Germany plans PAYG subsidies - paper
GERMANY – The emerging Conservative-Social Democrat government plans to raise subsidies to the state pay-as-you-go (PAYG) pension scheme by €2.8bn to ease the enormous financial pressure on the scheme.
According to the Frankfurter Allgemeine Zeitung, the additional funding is necessary to prevent either cuts in benefits or increases in contributions to the scheme for the next four years. There are 20m state pensioners in Germany and the contribution to the scheme is 19.5% of an employee’s salary.
The newspaper also said the new government planned to raise the retirement age to 67 from 65 in increments from 2012 and would consider raising the health care tax from retirees to 80% from 50% currently.
The latter move would require a smaller government subsidy yet at the same time cut benefits to pensions by 4%.
The FAZ sourced its information from a document drawn up by a special work group that is agreeing the new government’s pensions policy.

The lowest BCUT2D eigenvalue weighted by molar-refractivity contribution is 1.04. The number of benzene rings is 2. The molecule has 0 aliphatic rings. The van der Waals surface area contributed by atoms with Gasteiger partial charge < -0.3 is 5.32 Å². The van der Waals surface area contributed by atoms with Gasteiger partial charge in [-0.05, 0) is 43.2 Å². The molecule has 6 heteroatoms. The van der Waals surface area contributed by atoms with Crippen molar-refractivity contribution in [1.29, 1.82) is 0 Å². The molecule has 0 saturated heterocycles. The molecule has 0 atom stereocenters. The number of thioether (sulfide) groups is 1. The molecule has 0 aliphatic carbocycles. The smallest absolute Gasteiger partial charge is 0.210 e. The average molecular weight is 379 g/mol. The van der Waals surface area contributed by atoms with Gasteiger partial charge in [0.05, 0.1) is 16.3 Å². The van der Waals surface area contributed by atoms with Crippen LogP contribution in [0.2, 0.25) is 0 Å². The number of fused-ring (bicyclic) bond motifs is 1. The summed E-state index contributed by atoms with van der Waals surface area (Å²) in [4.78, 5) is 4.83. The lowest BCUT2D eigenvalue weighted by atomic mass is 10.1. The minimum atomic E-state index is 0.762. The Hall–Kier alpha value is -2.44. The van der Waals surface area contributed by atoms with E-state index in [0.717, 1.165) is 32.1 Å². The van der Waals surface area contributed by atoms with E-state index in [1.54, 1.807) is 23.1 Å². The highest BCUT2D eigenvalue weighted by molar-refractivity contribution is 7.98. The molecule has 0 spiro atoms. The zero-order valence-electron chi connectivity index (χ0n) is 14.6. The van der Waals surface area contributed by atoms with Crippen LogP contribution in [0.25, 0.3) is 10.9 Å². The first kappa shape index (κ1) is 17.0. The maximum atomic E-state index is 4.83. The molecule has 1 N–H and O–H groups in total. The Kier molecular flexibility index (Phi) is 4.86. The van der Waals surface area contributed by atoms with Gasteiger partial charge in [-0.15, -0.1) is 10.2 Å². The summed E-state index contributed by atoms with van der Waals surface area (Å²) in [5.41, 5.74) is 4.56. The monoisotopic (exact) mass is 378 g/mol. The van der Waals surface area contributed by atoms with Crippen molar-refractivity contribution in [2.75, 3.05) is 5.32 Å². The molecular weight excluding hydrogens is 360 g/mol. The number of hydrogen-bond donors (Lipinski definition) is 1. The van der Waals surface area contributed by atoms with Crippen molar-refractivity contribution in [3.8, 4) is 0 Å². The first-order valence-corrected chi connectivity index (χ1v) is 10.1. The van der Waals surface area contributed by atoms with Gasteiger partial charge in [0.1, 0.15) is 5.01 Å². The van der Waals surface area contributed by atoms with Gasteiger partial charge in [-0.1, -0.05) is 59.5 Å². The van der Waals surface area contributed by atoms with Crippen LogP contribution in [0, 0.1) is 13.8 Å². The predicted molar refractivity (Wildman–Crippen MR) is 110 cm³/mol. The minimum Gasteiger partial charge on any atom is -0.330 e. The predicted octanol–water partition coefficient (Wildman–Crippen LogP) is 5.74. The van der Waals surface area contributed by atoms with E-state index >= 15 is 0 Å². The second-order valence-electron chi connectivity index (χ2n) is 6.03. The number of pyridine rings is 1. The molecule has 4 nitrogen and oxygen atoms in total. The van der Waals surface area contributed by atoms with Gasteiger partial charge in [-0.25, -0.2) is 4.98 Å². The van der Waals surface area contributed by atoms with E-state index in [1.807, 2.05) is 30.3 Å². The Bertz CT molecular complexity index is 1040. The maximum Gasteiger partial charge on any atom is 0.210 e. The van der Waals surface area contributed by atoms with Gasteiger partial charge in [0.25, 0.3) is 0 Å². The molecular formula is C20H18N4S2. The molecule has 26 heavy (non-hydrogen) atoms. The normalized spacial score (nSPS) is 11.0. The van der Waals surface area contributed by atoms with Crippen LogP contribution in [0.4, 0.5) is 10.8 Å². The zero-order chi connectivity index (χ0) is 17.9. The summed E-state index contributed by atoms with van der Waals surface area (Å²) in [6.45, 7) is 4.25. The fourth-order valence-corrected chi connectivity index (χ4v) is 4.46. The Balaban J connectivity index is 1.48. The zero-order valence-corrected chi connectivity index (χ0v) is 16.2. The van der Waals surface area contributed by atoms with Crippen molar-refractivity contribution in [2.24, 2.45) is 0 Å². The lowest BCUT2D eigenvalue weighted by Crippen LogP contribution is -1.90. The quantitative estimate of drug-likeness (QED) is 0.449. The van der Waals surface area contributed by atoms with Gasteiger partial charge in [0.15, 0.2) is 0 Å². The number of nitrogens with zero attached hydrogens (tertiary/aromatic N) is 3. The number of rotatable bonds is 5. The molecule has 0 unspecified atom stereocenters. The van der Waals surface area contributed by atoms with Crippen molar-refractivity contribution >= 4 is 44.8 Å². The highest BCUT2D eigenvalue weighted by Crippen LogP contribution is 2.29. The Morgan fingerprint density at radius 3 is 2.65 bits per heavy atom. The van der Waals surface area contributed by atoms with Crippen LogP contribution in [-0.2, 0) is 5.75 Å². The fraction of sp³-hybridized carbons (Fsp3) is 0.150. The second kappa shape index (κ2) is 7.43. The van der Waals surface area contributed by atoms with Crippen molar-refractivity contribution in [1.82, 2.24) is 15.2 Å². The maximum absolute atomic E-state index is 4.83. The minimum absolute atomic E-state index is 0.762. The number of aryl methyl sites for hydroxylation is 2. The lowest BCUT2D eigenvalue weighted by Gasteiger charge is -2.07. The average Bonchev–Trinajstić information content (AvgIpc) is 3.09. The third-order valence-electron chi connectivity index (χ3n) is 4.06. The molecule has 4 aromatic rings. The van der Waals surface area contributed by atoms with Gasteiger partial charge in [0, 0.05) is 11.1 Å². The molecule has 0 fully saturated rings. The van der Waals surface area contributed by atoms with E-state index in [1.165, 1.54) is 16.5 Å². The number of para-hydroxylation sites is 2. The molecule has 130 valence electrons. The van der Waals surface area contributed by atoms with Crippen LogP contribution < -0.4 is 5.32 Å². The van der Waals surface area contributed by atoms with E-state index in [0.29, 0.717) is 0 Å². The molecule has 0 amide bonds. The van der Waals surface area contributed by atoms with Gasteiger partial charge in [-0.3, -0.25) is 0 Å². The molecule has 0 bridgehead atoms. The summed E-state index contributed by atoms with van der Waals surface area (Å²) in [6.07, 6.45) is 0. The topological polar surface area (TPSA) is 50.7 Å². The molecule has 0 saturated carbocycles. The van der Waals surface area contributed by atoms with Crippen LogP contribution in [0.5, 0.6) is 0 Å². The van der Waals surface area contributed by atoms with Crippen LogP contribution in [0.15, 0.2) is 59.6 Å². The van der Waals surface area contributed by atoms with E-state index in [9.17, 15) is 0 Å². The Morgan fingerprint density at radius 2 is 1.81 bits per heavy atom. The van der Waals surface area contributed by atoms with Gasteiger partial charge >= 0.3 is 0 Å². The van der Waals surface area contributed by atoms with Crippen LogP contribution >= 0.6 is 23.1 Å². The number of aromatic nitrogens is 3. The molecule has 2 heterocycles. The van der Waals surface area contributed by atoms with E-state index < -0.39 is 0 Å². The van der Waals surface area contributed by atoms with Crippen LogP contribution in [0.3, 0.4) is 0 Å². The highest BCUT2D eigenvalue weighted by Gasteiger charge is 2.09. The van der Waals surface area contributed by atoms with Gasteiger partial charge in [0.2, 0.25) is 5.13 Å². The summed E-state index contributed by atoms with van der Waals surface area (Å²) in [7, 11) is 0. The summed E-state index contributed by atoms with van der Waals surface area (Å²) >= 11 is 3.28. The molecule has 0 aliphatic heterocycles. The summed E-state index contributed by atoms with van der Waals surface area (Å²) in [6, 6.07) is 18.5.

Heading the work group are Franz Thönnes, deputy social affairs minister and a member of the SPD and Andreas Storm, pensions policy spokesman for the Conservative CDU/CSU.
Other measures in the document include a decision in 2007 on whether contributions to the second-pillar version of the so-called Riester pensions should remain free of social taxes beyond 2008 as well as an assessment of the Riester reforms.
In late October, the government released a study showing that since the Riester reforms were implemented at the start of 2002, around 60% of German salaried employees owned some type of corporate pension.
Finally, the document calls for increases in subsidies for those people who sign up for the third-pillar version of the Riester pension. The subsidies amount to a bonus for new-born children, which may total €300 from 2008.
The proposed measures are, however, subject to the new government’s ability to pay for them. Senior officials from the SPD and CDU/CSU are currently scrambling to close a structural deficit of €43bn in the federal budget.